There are two major categories of stroke:
- Ischemic is the most common form of stroke and is caused by a blockage in a blood vessel in the brain. The blockage prevents blood, oxygen and nutrients from getting to the brain.
- Hemorrhagic stroke is when blood vessel(s) burst (subarachnoid hemorrhage) or leak blood into the brain (intracerebral hemorrhage).
Gundersen offers many treatment options to restore blood flow to the brain which can minimize the debilitating effects of ischemic stroke. Treatment depends on multiple medical factors and a combination of options may be used:
- Tissue plasminogen activator (t-PA) is a medication that dissolves a clot. This "clot-buster" has been approved to treat ischemic strokes in the first three hours following the onset of symptoms. When t-PA is given promptly, a person's functional outcome is better compared to those who did not receive the t-PA.
- Certain patients can be treated with t-PA up to four-and-a-half hours following the onset of symptoms.
- In some cases, we can perform a thrombectomy which is a procedure to remove the blood clot(s) from arteries leading to, or in, the brain from inside the vessel using a special clot-removal device.
- Plaque or debris can clog the carotid (the major neck artery) resulting in stroke. Plaque removal can happen via a minimally invasive technique called carotid stenting, or via surgery known as carotid endarterectomy. Both procedures improve blood flow to the brain and reduce the risk of future stroke.
People who have experienced an ischemic stroke will be seen in Gundersen Neurosciences for follow-up care.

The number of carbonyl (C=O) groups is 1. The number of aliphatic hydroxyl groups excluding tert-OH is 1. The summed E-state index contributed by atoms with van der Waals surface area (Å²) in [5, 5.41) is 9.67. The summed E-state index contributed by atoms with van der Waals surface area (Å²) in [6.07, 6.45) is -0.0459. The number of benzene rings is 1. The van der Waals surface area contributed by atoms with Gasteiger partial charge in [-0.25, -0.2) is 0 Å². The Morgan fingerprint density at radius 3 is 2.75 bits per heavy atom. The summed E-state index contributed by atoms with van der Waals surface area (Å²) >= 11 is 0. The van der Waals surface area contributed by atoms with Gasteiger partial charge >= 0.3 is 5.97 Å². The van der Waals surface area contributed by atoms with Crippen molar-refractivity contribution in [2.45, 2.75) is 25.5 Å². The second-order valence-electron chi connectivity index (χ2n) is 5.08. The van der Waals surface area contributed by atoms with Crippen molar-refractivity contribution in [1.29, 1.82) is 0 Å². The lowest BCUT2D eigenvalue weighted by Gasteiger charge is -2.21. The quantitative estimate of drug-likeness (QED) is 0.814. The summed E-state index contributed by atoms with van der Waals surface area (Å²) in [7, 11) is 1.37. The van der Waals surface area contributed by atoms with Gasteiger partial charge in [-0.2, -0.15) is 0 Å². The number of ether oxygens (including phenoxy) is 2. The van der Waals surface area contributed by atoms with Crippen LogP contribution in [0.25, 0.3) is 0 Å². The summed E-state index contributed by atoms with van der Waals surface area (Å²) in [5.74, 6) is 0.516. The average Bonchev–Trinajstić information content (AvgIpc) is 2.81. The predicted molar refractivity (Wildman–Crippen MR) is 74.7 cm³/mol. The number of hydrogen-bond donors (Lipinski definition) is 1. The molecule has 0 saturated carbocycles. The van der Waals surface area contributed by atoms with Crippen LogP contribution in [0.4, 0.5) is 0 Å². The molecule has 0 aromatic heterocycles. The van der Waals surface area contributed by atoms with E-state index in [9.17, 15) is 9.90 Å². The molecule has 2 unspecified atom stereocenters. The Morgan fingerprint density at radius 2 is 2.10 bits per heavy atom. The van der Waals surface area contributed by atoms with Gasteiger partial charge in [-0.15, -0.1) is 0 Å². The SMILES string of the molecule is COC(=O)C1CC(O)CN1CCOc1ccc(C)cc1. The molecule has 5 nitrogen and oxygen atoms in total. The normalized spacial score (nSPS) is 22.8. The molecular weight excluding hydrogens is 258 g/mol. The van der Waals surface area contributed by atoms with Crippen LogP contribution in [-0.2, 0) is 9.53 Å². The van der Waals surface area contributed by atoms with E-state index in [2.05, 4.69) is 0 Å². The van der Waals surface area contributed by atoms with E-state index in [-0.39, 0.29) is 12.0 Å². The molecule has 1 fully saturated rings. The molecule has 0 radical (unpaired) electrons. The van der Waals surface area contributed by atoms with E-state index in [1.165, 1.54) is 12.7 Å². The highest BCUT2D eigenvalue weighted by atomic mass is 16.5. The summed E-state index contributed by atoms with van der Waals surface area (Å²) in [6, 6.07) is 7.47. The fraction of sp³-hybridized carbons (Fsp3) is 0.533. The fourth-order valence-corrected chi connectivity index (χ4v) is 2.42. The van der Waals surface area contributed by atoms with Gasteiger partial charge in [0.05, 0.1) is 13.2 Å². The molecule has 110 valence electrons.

Transient ischemic attack
A transient ischemic attack (TIA) is sometimes called a "mini stroke," but is considered a major warning sign that a stroke could be pending. TIA is a medical emergency. The symptoms are the same as a stroke, but only last a few minutes or hours. If someone suffers these symptoms, it is essential that they call 911 right away!
Patients seen for a TIA are given a full evaluation right in our Emergency Services. Knowing a patient's risk and potential cause of a pending stroke provides the opportunity to prevent a stroke.
A hemorrhagic (hehm-or-AA-jik) stroke happens when there is bleeding into the brain. The bleeding comes from a leak in a blood vessel (intracerebral hemorrhage), or an aneurysm that bursts (subarachnoid hemorrhage). This can be caused by high blood pressure or a defect in the blood vessel.
The cause and location of the bleeding must be found first. Treatments may include:
- Medicines to:
- Help control blood pressure
- Control bleeding
- Keep brain swelling down
- Manage seizures (if needed)
- Coiling is a minimally invasive surgical treatment to repair a vessel that has an aneurysm
- Surgical clot removal
People who have experienced a hemorrhagic stroke will be seen in Gundersen Neurosciences for follow-up care.